INKBy: Elizabeth Hunter
Emmie Elliot lasted three breaths in the old bookshop, her measured exhalations stirring dust motes that danced in the afternoon light streaming in from the large display windows that looked over Main Street. She backed out the front door and turned her back on Metlin Books, staring at the lazy midday traffic driving south on 7th Avenue. Then she bent over, braced her hands on her knees, and let her auburn hair fall, shielding her face from the afternoon sun.
Daisy walked out of the corner shop and came to stand beside her. “What’s going on? You’re even paler than usual.”
“I can’t do it.”
“Can’t do what?”
Emmie straightened. “I can’t sell the shop.”
Daisy’s eyes went wide. “I thought you and your gran—”
“Yeah.” Emmie took a deep breath, clearing the dust from her lungs. “I know.”
What are you doing, Emmie?
She had no idea.
She’d spent her whole life trying to get away from this town. The bookstore was her grandmother’s. Sure, she’d grown up in it, and sure, she worked in a bookstore in San Francisco, but that was just temporary. She was just doing that until something happened. Something bigger. More important. More… something.
Emmie was twenty-seven and still waiting for something big to happen. She had a job she tolerated, an apartment she loved. No husband, no boyfriend, a mother she barely spoke to. She didn’t even have a cat.
Her assets in the world consisted of a newish car, a very small inheritance from her grandma Betsy, a circle of carefully chosen friends, and a three-unit retail building on the corner of Main Street and 7th Avenue, right in the heart of Metlin, a sleepy town in the middle of Central California.
She and her grandmother had talked about it a year ago, when they knew the cancer wasn’t going into remission. Emmie was supposed to sell the building and use the proceeds as a nest egg for…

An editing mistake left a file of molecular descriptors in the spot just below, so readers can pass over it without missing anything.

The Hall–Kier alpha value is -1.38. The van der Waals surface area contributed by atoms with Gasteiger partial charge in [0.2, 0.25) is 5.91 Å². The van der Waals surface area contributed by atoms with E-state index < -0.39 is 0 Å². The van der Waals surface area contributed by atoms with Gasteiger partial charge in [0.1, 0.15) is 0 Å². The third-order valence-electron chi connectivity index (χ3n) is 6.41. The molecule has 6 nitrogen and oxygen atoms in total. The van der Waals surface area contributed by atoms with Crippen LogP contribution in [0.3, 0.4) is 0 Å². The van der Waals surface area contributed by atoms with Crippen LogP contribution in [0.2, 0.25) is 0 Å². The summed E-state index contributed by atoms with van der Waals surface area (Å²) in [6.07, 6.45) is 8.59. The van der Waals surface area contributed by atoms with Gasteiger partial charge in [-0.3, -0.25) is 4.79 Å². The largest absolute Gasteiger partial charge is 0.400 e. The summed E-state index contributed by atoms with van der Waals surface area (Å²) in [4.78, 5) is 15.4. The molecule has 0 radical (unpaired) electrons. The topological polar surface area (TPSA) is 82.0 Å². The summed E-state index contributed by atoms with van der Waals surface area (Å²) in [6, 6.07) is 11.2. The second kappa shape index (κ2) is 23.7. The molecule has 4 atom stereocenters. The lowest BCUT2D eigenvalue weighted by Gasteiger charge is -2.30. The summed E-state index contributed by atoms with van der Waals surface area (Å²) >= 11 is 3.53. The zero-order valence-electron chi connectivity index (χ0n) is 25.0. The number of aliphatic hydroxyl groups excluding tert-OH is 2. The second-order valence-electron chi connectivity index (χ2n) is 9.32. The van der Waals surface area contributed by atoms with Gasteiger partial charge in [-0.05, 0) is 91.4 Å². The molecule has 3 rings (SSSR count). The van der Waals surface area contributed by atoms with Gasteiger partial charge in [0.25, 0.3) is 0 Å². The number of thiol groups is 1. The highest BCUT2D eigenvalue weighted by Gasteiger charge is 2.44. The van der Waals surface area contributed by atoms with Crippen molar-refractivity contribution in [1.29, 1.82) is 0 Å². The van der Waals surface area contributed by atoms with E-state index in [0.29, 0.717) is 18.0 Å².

They’d never really talked about that part.
“What’s going on, Em? What are you thinking?” Daisy frowned and twisted a lock of dark wavy hair back in the bun on top of her head. It was afternoon, but she was still wearing her apron from baking that morning. With her tan skin, dark eyes, and retro apron, Daisy looked like an updated Latina June Cleaver if you didn’t notice the tattoos at her wrists.
Her friend Tayla had offered to accompany her from San Francisco, but Emmie had refused. Emmie was taking a full two weeks off work from Bay City Books, but Tayla worked at a big accounting firm and couldn’t afford to take the time off. She’d never been to Metlin and had no desire to visit. Tayla was a city girl to her bones.
It’s fine, Emmie had told her. It’s not like I have any reason to stay. My mom cleaned out my grandma’s apartment. I’ll visit Daisy and Spider, sign papers to put the place on the market, and leave.
Emmie straightened her blouse and played with the buttons on the sleeve of her cardigan. She wasn’t dressed for Metlin; she was dressed for an upscale bookshop in union Square. If anyone from her childhood were to pass by, they would have a hard time putting Emmie’s sleek hair and tidy, professional appearance together with the rumpled girl who’d spent most of her life hiding behind a book.
She didn’t belong in Metlin anymore. She never had. She’d always wanted a bigger life. A more important life around people who liked music and art and travel, not farmers and mechanics and ranchers.
Daisy said, “I know you must have sentimental attachment to the building, but I’m not sure you realize—”
“How bad it was?” Emmie picked at a thread on one of her buttons, twisting it between her thumb and forefinger. “I know how bad it was. Grandma was completely up-front with me.”
Emmie had no illusions about the state of Metlin Books. The shop was barely hanging on. The only thing her grandma’d had going for her was that she owned the building, the apartment above it, and rented to two successful neighbors, a family hardware business and Café Maya, Daisy’s restaurant.
She walked over and sat on the cast-iron bench in front of the bookstore windows, kicking at the doggie water dish chained to the bench. The dish that had remained dry since her grandmother had passed six months before. “Bookstores are not a good bet.”